Thursday, August 20, 2009

Dregs of Humanity II

A dirty, shaggy person with a plastic cup huddles in the cold, looking for handouts. They are viewed as the dregs of humanity by those fortunates who pass by. Who will come to their rescue and what does this say about us?

Years ago I was walking through Washington D.C. with a colleague when a beggar approached us for some change. He aggressively talked our ears off for almost two full city blocks. He seemed confident and, strangely enough, almost happy, like he was fully content and enjoying himself. The person I was with finally turned to him and said "Why don't you get a job you bum." Eventually he saw that he would get nothing from us and he moved on to another and started into his routine anew. I saw several more just like this one. At the time, although I didn't think about it for too long, I probably would have agreed with the sentiment of my colleague. These were reasonably young and able-bodied individuals that had learned to live the street life. Maybe they were homeless, maybe they didn't have "real" jobs, maybe they earned enough by begging to get by and had grown accustomed to this way of life. I cannot say, but I do remember that I did not feel sorry for these people. However, I do remember the disgust I felt for them when everything in the metro smelled of urine. I thought to myself "why don't the police make them go somewhere else?"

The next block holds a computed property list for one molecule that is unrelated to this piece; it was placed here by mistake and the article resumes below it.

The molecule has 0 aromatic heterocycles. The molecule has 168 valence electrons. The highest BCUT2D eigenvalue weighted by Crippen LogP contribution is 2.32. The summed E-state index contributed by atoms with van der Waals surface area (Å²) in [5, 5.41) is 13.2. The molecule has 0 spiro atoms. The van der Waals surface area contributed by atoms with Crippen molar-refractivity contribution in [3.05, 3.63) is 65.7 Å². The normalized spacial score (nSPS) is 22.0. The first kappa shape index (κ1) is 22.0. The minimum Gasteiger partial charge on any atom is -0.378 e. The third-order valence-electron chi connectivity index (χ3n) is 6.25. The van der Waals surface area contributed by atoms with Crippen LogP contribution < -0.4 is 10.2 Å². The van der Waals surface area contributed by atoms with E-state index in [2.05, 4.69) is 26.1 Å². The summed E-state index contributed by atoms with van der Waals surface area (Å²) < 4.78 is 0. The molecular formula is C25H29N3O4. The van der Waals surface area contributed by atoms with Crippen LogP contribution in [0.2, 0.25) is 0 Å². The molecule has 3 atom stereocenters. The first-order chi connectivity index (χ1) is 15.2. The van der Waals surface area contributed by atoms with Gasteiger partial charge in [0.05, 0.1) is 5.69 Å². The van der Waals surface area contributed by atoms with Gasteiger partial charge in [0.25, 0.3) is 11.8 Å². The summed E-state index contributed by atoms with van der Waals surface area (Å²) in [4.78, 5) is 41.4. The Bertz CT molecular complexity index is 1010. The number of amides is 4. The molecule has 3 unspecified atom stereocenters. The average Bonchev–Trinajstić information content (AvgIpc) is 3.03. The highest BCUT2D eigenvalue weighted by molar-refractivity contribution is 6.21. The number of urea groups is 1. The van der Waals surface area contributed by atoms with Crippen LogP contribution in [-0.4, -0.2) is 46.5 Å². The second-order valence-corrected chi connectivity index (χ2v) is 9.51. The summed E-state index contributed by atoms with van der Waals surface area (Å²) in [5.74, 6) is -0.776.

Somehow the silent, desparate forms that I have seen around town lately are different. They look like they have run out of options, like they finally had to tear down any last remaining barrier of privacy and shame that separated them from the outside world. In some ways, the cardboard signs around their necks represent the scarlet letter of shame and humiliation that they must wear, just like Hester Prynne. Where do you go when you have nowhere to go? I wonder how things got to this point. Was their current circumstance their own doing or an unfortunate occurrence out of their control? Did they once have a life with contentment and happiness and friendship? I guess maybe none of this really matters. They are not some socialological thought experiment. They are not zoo animals to be gawked at. They are human beings, like you and me. Like you. Like me. Still I can't help but wonder in some detached way, are they too far gone to even be able to return to normal existence?

(Part 2 of 3)